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TB16 doesn't use dGPU, very high iGPU usage when doing anything


I just received the TB16 dock but when trying it with my brand new xps 7590, everything is very laggy.
I connected two external monitors to the dock both HDMI and one with an HDMI to displayport adapter.

I noticed that the iGPU usage gets extremely high (90%+) when doing basic things like scrolling through a webpage.

I also noticed that the dGPU does not get used at all.

I read that this is a limitation of dGPUs and that this is usually solved in the more expensive laptops so that the TB link can tap into the displaylink and that this needs to be enabled in the BIOS settings. However I cannot find any of these settings in my BIOS.

However when I use a simply USB-C to hdmi dongle and connect 1 monitor to that and the other to the HDMI port from the laptop itself, there is no such problem.

Can someone help me with this?

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7 Thorium

The TB16 can use the dGPU, no BIOS settings required.  It's true that the TB3 port is wired to the iGPU on that system, and that can't be changed, but the dGPU should still be available via NVIDIA Optimus.  The note you read about more expensive laptops is that they have a motherboard design that allows them to offer a BIOS option so that the user can choose which GPU directly controls the display outputs.  Giving the dGPU direct control of the output rather than using Optimus might be necessary for certain features that require direct control (VR, G-Sync, adaptive V-Sync, stereoscopic 3D, 5K resolution, and maybe others), but it's not required for general dGPU acceleration.  But the docks that can't use the dGPU in dual GPU systems are docks that use DisplayLink technology for video, like the D6000 -- but the TB16 doesn't use DisplayLink, because it can tap directly into GPU outputs.  And incidentally if you had a DisplayLink dock, you wouldn't be able to use the dGPU even with those more expensive laptops unless you completely disabled the iGPU system-wide (which they allow) because the DisplayLink issue relates to a limitation in Windows whereby only the "primary" GPU can be used for DisplayLink displays, and in a multi-GPU system, the Intel GPU is always primary.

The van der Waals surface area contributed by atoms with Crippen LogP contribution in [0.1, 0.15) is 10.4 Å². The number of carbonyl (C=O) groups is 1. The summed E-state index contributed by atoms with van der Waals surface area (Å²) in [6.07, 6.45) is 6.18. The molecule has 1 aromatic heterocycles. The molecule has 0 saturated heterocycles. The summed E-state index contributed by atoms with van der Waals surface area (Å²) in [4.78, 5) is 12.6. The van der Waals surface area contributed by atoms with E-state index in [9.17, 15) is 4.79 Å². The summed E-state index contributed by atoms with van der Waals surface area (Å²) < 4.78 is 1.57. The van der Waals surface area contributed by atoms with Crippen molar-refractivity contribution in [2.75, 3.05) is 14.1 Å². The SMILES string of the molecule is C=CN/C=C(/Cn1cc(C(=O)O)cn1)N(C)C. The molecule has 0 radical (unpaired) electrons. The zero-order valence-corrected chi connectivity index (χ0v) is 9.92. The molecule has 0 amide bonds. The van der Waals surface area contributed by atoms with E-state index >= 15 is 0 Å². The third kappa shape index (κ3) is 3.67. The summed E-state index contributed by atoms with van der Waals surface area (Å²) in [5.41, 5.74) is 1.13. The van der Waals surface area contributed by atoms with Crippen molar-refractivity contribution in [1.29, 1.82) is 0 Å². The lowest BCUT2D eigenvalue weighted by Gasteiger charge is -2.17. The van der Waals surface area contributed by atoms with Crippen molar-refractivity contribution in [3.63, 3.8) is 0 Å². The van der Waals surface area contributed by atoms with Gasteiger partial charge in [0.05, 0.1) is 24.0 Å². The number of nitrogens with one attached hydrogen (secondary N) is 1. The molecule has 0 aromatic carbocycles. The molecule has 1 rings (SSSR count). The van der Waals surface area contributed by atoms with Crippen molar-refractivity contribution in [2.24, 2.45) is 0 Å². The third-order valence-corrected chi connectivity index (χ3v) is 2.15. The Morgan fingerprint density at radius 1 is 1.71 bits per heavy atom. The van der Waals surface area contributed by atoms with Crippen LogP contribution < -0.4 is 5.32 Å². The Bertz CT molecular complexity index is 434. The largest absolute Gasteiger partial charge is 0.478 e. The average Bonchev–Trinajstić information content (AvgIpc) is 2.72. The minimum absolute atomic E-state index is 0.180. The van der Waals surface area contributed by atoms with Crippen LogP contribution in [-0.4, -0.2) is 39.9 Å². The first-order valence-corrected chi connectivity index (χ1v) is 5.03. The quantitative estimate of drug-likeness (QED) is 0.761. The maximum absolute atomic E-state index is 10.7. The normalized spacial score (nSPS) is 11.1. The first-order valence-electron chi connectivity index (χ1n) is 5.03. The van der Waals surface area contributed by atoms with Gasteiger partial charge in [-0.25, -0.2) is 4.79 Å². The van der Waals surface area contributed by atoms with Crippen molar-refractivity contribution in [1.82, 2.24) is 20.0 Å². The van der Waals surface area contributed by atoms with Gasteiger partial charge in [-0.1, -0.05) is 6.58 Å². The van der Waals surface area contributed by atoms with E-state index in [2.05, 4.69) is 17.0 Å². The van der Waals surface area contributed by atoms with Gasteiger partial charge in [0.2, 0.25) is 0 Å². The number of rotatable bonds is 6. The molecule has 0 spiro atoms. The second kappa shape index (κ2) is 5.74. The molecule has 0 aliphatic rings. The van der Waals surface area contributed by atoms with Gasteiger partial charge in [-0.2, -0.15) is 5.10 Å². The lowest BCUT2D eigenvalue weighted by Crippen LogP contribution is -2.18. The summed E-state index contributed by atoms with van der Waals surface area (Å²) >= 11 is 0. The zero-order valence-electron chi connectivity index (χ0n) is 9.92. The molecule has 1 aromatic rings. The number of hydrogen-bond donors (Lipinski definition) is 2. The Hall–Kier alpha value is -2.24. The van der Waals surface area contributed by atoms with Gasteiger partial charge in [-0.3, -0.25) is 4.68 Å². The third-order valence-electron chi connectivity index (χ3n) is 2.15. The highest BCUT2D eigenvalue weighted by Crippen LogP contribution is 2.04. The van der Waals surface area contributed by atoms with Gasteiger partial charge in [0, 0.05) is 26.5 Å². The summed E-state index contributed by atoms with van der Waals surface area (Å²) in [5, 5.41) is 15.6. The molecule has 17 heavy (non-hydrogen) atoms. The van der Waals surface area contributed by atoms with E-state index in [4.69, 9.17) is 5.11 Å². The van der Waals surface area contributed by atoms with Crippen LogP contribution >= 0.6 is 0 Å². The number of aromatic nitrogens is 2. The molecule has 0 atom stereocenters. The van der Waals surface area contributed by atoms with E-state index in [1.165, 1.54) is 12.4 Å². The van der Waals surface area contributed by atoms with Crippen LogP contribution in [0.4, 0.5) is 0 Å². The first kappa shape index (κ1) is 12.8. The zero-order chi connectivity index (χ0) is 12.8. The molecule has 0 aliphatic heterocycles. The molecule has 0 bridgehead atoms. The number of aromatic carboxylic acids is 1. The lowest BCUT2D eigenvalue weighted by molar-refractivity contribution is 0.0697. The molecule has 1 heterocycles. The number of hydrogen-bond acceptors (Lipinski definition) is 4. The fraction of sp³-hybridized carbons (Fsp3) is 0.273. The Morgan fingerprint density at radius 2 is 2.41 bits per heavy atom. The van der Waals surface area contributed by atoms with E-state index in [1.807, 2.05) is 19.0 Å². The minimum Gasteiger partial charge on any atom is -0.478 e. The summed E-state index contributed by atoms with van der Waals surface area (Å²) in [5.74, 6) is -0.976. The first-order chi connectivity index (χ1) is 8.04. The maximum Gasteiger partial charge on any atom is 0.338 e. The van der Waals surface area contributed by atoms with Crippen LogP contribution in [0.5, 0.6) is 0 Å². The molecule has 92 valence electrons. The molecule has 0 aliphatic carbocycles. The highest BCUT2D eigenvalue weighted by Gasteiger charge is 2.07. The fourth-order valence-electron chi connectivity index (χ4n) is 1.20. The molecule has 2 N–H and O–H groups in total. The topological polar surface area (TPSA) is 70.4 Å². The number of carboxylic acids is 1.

When you ordered the TB16, did you confirm that it came with a 240W AC adapter?  The TB16 can also be ordered with a 180W adapter, and if you're using one of those, then the TB16 won't be providing enough power to run an XPS 15 system at optimal performance.  In that case, the system will throttle its performance to try to operate within the reduced power budget, and that can include not using the dGPU.  The system will NOT attempt to maintain maximum performance by drawing from the battery to make up the shortfall.  It will only do that under very heavy load conditions, but it will still keep its performance throttled at that point.  That might be why you're seeing normal performance when not connected to the dock and instead powered by either the battery or an AC adapter attached directly to the system.

Another option if you just received that TB16 would be to return it and get the newer WD19TB, which is the TB16's replacement.  I just suggested this to someone else and addressed some of the differences between the two docking station models in this thread.